–Scott

Over-promise and under-deliver…

The only non-dramatic series of the 2012 post-season…

Sadly, the 2012 season is over for the New York Yankees.  But admittedly, I did not feel the team had the horses to win the World Series this year.  I know, any team can get hot and take the championship (i.e., 2011 St Louis Cardinals), but the team’s hot and cold hitting pattern bothered me.  As the saying goes, “good pitching beats good hitting” so the Yankees’ hitting problems are magnified in the play-offs as they continually face #1 or #2 type starters.  If Robinson Cano had gotten hot, maybe it would have been different but no one rose to the challenge in the ALCS against the Detroit Tigers.

The ALCS loss by sweep was painful.  For me, it probably ranks with the 1976 World Series when they were swept by the Cincinnati Reds.  If memory serves, they won the World Series the following two years so I guess there is hope for next year!  Well, maybe not.  But all things considered, I’d rather be embarrassed on the ALCS stage than the World Series.  That’s probably awful to say because who wouldn’t want their team in the World Series and I am no different.  But I wouldn’t want to see the Yankees looking as pathetic in the World Series as they did in the ALCS if that makes any sense.

The 2013 season – optimism or pessimism?…

On the heels of Derek Jeter’s successful ankle surgery that will have him out for 4-5 months, there are reports that CC Sabathia will be consulting with Dr. James Andrews for his ailing left elbow.  Apparently, the ligament is intact so there’s hope that either rest or minor surgery to shave the bone spur in his left elbow will be the cure.  This definitely bears close watching over the course of the next few months.  If CC is unavailable to pitch in 2013, the Yankees would be lacking a legitimate #1 starter.  I have not heard how Michael Pineda has been doing, but he’ll  be expected to help fill the void in the rotation regardless of what happens to CC, assuming that he is healthy.  This was a difficult year for young Yankees pitching prospects, with injuries to Dellin Betances and Manny Banuelos, the latter of whom will be lost for 2013 due to Tommy John surgery.

The Yankees really need to do what it takes to ensure that Hiroki Kuroda returns for one more year, and hopefully, Andy Pettitte will decide to go for one more tour around the American League.  With the Houston Astros moving to the American League in 2013, Andy would be assured of playing a few league games at home.  It would be a great farewell tour with Andy pitching in Houston while standing on the mound with the interlocking N-Y on his hat.

Another year in, and I still don’t know what the Yankees have with Phil Hughes.  At times, he is so promising, but others, such a disappointment.  I am not sure that he can be trusted to be anything more than a #5 starter with his inconsistency.  The Yankees have tough decisions to make on both Hughes and reliever Joba Chamberlain, two pitchers who have seemingly been intertwined since they arrived in New York.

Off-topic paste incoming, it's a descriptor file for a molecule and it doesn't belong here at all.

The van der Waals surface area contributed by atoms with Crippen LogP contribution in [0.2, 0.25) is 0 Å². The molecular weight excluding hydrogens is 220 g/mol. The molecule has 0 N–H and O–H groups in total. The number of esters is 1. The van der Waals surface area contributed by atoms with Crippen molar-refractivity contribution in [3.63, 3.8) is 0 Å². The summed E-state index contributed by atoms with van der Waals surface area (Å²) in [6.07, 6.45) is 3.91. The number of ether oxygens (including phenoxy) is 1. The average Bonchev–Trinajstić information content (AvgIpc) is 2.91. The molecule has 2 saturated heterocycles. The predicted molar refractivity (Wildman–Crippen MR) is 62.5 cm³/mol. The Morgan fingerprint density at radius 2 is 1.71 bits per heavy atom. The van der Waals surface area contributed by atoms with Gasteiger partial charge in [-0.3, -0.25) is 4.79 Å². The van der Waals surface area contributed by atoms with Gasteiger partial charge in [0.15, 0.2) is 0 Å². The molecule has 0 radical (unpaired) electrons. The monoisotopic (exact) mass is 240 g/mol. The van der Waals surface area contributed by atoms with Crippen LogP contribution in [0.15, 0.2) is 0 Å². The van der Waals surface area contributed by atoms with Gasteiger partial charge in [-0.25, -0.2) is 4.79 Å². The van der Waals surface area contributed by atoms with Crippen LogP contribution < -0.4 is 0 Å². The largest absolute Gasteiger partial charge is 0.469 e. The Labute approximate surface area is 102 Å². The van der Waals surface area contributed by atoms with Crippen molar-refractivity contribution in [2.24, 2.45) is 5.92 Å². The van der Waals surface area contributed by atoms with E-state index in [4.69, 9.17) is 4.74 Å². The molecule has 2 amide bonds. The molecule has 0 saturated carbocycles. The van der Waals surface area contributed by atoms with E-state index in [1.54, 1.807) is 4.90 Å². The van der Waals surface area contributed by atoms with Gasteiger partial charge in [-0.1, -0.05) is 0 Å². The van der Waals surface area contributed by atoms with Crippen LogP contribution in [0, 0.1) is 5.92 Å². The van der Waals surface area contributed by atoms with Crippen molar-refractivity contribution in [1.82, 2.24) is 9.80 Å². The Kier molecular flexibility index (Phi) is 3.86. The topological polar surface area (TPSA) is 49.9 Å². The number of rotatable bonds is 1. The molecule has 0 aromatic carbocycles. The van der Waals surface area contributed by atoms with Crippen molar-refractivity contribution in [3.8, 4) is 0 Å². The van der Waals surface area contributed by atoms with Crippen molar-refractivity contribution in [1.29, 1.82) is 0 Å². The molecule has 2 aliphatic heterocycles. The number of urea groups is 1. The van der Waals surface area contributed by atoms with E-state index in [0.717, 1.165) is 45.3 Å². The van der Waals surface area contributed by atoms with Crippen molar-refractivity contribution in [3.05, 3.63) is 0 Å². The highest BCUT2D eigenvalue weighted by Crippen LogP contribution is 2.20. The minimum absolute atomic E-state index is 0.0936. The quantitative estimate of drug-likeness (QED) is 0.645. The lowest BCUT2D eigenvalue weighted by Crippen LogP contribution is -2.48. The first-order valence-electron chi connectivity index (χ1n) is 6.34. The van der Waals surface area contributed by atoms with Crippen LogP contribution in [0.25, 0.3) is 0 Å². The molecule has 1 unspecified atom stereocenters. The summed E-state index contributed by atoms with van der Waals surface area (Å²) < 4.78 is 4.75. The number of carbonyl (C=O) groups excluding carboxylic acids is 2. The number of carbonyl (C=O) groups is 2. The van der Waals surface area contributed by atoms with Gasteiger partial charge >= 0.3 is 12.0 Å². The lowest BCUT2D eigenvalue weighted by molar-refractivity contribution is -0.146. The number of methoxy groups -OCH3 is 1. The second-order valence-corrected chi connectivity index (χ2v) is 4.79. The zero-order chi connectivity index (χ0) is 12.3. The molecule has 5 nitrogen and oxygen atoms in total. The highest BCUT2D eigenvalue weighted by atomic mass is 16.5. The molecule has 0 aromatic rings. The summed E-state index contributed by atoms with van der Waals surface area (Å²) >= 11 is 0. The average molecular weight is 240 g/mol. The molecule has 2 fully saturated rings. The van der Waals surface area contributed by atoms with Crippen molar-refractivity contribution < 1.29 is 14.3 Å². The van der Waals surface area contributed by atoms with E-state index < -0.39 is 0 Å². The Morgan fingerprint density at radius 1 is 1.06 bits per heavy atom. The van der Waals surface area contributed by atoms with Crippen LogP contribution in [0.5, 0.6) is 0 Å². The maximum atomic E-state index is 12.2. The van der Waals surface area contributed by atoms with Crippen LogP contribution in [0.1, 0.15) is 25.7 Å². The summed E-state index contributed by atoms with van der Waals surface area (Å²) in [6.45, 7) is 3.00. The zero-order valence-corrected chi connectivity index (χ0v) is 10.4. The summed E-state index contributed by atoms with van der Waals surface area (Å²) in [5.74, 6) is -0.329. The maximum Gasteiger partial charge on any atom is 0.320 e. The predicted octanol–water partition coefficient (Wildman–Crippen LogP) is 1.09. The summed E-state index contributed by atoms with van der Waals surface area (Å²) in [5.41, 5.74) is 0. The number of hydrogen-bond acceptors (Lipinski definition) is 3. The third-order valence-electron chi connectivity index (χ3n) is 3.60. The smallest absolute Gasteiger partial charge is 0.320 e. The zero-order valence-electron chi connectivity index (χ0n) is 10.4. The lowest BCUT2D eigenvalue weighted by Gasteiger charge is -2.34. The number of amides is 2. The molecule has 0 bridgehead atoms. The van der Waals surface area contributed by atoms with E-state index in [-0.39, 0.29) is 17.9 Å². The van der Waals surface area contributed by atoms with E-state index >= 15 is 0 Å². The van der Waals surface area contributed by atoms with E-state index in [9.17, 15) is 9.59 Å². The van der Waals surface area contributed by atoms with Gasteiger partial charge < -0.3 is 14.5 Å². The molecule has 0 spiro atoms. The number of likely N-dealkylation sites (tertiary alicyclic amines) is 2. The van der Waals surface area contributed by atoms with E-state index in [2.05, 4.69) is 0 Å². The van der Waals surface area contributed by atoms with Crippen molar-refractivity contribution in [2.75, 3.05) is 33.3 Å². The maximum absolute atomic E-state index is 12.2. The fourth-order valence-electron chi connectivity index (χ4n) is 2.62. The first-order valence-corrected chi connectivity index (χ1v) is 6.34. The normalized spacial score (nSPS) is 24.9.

I am concerned about Alex Rodriguez and the huge adverse impact of his contract on the team.  The production no longer matches the pay, and of course, the pay prevents those dollars from being spent more wisely.  The Yankees will have to settle for “less” in other areas, which will further handicap the team’s productivity.  If the Yankees can find a way to move A-Rod, regardless of the cost, I would be in favor of it.  I’ve never been a big A-Rod fan, and I would prefer to see his association with the Yankees eliminated.

I want the Yankees to re-sign Robinson Cano, but if the cost is a 10-year, behemoth mega-million contract, I am not so sure the team should go down that road.  I am tired of these long-term deals where the player only performs to the level of the contract for the first few years.  Cano’s silent bat in the play-offs also was a red flag for me.  It’s disappointing because Cano has been one of my favorite players, but the future of an organization should not be tied to one or two players.  The St Louis Cardinals are an organization that always seems to make the right decisions for the good of the team, and it has worked out well for them.  They are a win away from the World Series despite letting one of the best hitters in baseball walk away last winter.

I do not want to be disrespectful of Derek Jeter and I recognize that he had a great 2012 season, but the fact remains that he’ll be a 39-year-old shortstop coming off ankle surgery heading into next season.

When the Yankees signed Mark Teixeira, it looked like a great signing…much better than the previous first base commitment to Jason Giambi.  But after a great 2009 season, Teixeira has not been the feared hitter that I thought he would be.  He has been great defensively, but never delivers the key, clutch hit.  Those ice cold starts to begin seasons are getting longer and longer.

I do believe the Yankees need to re-sign catcher Russell Martin.  I’d also like to see them either invest in a stronger back-up catcher or commit to Francisco Cervelli over Chris Stewart.

I had great respect for Eric Chavez when he was the starting third baseman for the Oakland A’s early in his career, and I’ve thought he was a great role player for the Yankees over the last couple of seasons.  But now is the time for the Yankees to move on and find a strong, reliable third base option to spot A-Rod (or replace him if they can somehow find a way to move A-Rod to Miami or Phoenix).

In the outfield, I am hopeful the healthy return of Brett Gardner will be a positive.  I have mixed feelings about re-signing Ichiro Suzuki.  I thought he rebounded to have a very productive end of the season, but the Yankees are too full of guys nearing or at 40 years of age.  A healthy Gardner can replace what the Yankees have in Ichiro…well maybe not the hitting ability, but all other components of his game.  I like Curtis Granderson and even though he underperformed in the play-offs, I would still like to see his return.  I’ve been a big fan of Nick Swisher, and have appreciated how his personality lightens the Yankees clubhouse.  But right field is an area in need of improvement.  If the Yankees can get Swisher to re-sign for a reasonable amount of dollars and years, maybe it makes sense to bring him back.  But if his expectation is 5-7 years at dollars approaching $100 million, then the team should let him walk.